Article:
1. The surface temperature before application of water was about 35°C, the same as air temperature.
  2. 1 minute after water application, the surface temperature had dropped to 31.9°C, which was close to the actual temperature of the water. There was a 3°C reduction in temperature immediately after applying water, but keep in mind that the water temperature was 31.2°C.
  3. Using a t-test to compare the mean value of syringed vs. non-syringed turf at 1 minute after water application, the probability that such a difference in temperature was due to chance was 0.04. Clearly, the water application reduced temperature for about a minute, maybe a little more.
  4. At 5 minutes after application the surface temperature was back up to more than 35°C, a higher temperature than before water was applied. And then at 10, 15, 20, 25, and 30 minutes after application, the surface temperatures ranged from about 32 to 35°C, but there was never a significant difference in surface temperature between the syringed and non-syringed turf.

These results are remarkably similar to those I described in the controversial blog post. Today's data were collected on a lawn, and the higher mowing height increased (I think) the variability in the measurements. If the weather stays like this, I will try to collect data from a putting green to see what type of syringing effect I can measure.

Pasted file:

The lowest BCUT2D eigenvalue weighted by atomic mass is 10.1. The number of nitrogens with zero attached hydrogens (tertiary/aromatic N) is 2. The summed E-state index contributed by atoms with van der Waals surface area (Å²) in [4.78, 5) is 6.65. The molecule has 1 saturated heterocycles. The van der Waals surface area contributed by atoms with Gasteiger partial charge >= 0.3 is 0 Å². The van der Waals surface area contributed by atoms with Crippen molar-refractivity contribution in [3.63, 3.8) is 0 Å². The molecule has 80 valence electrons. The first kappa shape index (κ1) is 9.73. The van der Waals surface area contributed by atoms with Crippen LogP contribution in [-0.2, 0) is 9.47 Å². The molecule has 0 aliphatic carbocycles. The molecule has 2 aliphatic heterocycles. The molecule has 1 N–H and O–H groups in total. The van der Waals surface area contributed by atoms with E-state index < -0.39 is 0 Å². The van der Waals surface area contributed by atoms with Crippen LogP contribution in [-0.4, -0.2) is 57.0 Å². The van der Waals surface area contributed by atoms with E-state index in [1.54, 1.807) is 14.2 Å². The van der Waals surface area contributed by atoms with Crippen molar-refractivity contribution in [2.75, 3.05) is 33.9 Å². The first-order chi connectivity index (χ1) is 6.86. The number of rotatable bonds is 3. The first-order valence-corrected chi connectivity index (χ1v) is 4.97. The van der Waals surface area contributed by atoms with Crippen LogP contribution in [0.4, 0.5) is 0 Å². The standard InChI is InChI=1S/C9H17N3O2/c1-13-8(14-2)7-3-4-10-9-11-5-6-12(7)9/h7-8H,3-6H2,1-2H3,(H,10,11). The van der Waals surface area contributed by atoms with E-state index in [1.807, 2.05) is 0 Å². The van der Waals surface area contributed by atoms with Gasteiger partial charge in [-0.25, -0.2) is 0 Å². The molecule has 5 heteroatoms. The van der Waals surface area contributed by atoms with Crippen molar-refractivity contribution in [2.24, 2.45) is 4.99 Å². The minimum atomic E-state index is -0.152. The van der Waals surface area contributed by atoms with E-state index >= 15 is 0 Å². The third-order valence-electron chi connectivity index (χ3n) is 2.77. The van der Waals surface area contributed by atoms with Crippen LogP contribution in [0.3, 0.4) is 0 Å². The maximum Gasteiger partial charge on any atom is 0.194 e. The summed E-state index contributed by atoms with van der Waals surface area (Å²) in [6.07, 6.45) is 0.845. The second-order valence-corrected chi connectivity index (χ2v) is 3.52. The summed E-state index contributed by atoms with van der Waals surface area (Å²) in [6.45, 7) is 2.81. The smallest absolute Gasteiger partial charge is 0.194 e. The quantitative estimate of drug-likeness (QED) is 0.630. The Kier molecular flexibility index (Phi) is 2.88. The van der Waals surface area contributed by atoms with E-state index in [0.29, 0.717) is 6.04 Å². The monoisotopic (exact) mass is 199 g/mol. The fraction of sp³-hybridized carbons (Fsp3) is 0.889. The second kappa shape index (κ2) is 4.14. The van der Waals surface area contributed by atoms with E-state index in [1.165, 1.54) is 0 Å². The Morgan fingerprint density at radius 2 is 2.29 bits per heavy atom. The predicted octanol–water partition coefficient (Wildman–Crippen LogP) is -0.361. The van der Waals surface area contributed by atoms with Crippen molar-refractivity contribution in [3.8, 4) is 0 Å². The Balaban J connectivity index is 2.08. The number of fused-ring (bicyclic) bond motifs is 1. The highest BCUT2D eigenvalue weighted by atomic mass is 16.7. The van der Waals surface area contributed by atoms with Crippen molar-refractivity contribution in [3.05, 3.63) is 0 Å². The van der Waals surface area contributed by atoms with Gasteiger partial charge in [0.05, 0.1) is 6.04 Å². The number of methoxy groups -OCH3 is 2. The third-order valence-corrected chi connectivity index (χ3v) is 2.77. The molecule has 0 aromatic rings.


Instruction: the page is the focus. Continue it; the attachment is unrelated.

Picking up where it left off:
Program Announced for Sustainable Turfgrass Management in Asia 2014

The conference program is now set for Sustainable Turfgrass Management in Asia 2014, to be held from 10 to 12 March at Pattaya, Thailand. Download the conference brochure here (371 kB, PDF).

The Thai GCSA have been working hard to plan an extraordinary conference, and based on delegate feedback from previous years, we have made some exciting improvements. Some of the highlights of the 2014 conference include:

  • a new and larger venue, and a wider range of hotel room options 
  • superintendent speakers from Indonesia, Malaysia, and Myanmar
  • more intensive seminars, of 3 hour duration, on zoysiagrass management from Dr. Milt Engelke and on management of putting green speed from Dr. John Sorochan
  • educational seminars on a range of topics sure to be of practical use to all delegates
  • an expanded AGIF Turfgrass Management Exposition with equipment and product demonstration and education organized by the Asian Golf Industry Federation (AGIF) in partnership with the Thai GCSA